This is not a book I was even aware existed. I was at the library, browsing around, and saw it. The cover intrigued me, as well as the blurb on the back cover, so I gave it a try. I'm glad I did! This is the story of one woman's life and experiences during the late 1800s through the 1920s. Marie Blythe comes with her parents from French Quebec to Vermont as a child, when her father moves them so that he can find work as a logger. They move to a town called Hell's Gate, founded by Abraham Benedict This is not a book I was even aware existed. I was at the library, browsing around, and saw it. The cover intrigued me, as well as the blurb on the back cover, so I gave it a try. I'm glad I did! This is the story of one woman's life and experiences during the late 1800s through the 1920s. Marie Blythe comes with her parents from French Quebec to Vermont as a child, when her father moves them so that he can find work as a logger. They move to a town called Hell's Gate, founded by Abraham Benedict, a man who arrived there when it was mostly just land and nothing else. He has since built it into a thriving community. Though he is somewhat of a benevolent despot, most of the people in town live very nice lives. When, through a series of events, Marie ends up as an orphan, arrangements are made for her to move the the "Big House," where the Benedicts live, to help in the kitchen and with the housekeeping. She has an odd position eventually, as one who is not quite completely servant, not quite completely family. I won't give away any spoilers, but even at this point in the book, Marie's life has already been pretty interesting - including a stint before she moves in with the Benedicts being part of a clan of traveling gypsies! At a certain point, she leaves and is forced to be on her own. She travels outside of Vermont for a while, but through another series of events, ends up right back in Hell's Gate. She then decides that she wants to stay there, and starts building a life for herself. At the point that she returns, Abraham Benedict has died, and his irresponsible son has taken over. Marie and "Abie" have their share of history and conflicts, but for a while it seems that life will go along just fine. When, towards the end of the book, the people in the town learn that Abie has incurred huge debts, things start to go downhill quickly. Once again, I don't want to go into detail, because this is a complex story, but also I don't want to spill the beans for anyone who might want to read this. By the end of the book, Marie has once again reinvented herself, and is leading a somewhat different life. However, this time, it's under her terms, and she is making plans for her future. This is a well-written book, and though somewhat sweeping in scope, provides a good look into the lives of people at this time period, and the tensions often felt between the Vermonters and the Quebecois. It's not the best book I have ever read, but it kept my interest even though I was not necessarily invested in any one character.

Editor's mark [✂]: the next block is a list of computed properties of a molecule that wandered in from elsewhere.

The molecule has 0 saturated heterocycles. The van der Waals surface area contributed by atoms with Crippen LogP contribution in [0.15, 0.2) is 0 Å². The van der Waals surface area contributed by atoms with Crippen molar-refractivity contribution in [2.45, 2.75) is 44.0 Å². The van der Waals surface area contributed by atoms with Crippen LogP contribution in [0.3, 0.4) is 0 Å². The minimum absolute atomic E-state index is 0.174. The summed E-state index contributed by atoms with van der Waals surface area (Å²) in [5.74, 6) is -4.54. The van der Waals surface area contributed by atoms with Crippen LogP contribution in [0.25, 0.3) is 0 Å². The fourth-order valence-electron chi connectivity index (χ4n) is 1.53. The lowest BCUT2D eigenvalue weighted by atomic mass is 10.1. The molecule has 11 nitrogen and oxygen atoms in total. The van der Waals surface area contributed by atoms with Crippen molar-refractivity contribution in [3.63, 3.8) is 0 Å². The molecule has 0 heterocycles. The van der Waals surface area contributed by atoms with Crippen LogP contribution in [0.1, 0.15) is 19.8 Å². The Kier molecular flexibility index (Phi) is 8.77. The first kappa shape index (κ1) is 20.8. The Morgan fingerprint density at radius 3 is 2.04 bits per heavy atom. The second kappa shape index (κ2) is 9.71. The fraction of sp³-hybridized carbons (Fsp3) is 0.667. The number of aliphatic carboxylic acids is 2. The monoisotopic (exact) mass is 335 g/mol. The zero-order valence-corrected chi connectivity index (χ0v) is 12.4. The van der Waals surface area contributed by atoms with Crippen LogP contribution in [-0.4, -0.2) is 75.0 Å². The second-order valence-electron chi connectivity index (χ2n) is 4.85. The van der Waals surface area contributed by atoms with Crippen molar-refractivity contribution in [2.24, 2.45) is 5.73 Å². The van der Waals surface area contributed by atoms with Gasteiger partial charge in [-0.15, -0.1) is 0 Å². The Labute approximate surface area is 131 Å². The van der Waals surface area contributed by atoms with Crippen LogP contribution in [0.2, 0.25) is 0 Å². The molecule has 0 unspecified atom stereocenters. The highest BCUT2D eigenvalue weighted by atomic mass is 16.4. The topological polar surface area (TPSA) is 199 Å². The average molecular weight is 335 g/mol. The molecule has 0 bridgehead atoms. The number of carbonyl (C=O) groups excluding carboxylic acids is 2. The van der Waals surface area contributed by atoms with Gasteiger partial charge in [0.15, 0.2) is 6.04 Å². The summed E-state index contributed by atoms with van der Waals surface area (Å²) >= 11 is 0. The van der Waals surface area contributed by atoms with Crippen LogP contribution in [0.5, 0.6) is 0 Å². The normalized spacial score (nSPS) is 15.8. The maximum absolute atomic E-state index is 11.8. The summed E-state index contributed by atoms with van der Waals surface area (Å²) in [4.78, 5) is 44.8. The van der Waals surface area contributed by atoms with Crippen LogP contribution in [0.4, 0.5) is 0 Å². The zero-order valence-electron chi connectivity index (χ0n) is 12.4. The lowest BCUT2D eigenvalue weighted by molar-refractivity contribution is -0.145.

3. 4 out of 5